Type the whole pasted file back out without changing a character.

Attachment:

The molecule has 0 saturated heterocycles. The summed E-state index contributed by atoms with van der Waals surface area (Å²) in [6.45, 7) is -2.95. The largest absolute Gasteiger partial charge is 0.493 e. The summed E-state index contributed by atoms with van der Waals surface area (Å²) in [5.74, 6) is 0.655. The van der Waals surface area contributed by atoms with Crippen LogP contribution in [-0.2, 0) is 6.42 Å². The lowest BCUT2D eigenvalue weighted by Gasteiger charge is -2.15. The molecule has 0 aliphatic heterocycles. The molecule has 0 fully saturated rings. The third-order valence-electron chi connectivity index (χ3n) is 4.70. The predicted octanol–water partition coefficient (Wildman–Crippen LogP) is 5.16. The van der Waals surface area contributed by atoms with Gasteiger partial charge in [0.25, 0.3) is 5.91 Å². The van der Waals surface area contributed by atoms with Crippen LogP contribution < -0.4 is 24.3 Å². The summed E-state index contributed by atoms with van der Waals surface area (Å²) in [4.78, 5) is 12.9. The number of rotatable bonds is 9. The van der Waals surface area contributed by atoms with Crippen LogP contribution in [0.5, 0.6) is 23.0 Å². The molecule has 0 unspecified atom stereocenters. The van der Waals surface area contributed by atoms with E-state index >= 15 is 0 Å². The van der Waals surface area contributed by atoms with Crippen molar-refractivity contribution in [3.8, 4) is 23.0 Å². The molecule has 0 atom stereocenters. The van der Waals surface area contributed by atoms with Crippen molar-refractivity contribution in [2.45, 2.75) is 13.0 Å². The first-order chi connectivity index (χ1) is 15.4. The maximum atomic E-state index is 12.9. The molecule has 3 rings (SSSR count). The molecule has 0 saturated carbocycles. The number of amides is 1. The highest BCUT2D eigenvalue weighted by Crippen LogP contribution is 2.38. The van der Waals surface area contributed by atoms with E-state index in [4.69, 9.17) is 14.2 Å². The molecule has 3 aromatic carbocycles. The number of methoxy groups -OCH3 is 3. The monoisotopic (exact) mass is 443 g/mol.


The molecule has 0 saturated heterocycles. The summed E-state index contributed by atoms with van der Waals surface area (Å²) in [6.45, 7) is -2.95. The largest absolute Gasteiger partial charge is 0.493 e. The summed E-state index contributed by atoms with van der Waals surface area (Å²) in [5.74, 6) is 0.655. The van der Waals surface area contributed by atoms with Crippen LogP contribution in [-0.2, 0) is 6.42 Å². The lowest BCUT2D eigenvalue weighted by Gasteiger charge is -2.15. The molecule has 0 aliphatic heterocycles. The molecule has 0 fully saturated rings. The third-order valence-electron chi connectivity index (χ3n) is 4.70. The predicted octanol–water partition coefficient (Wildman–Crippen LogP) is 5.16. The van der Waals surface area contributed by atoms with Gasteiger partial charge in [0.25, 0.3) is 5.91 Å². The van der Waals surface area contributed by atoms with Crippen LogP contribution < -0.4 is 24.3 Å². The summed E-state index contributed by atoms with van der Waals surface area (Å²) in [4.78, 5) is 12.9. The number of rotatable bonds is 9. The van der Waals surface area contributed by atoms with Crippen LogP contribution in [0.5, 0.6) is 23.0 Å². The molecule has 0 unspecified atom stereocenters. The van der Waals surface area contributed by atoms with E-state index >= 15 is 0 Å². The van der Waals surface area contributed by atoms with Crippen molar-refractivity contribution in [3.8, 4) is 23.0 Å². The molecule has 0 atom stereocenters. The van der Waals surface area contributed by atoms with Crippen molar-refractivity contribution in [2.45, 2.75) is 13.0 Å². The first-order chi connectivity index (χ1) is 15.4. The maximum atomic E-state index is 12.9. The molecule has 3 rings (SSSR count). The molecule has 0 saturated carbocycles. The number of amides is 1. The highest BCUT2D eigenvalue weighted by Crippen LogP contribution is 2.38. The van der Waals surface area contributed by atoms with E-state index in [4.69, 9.17) is 14.2 Å². The molecule has 3 aromatic carbocycles. The number of methoxy groups -OCH3 is 3. The monoisotopic (exact) mass is 443 g/mol.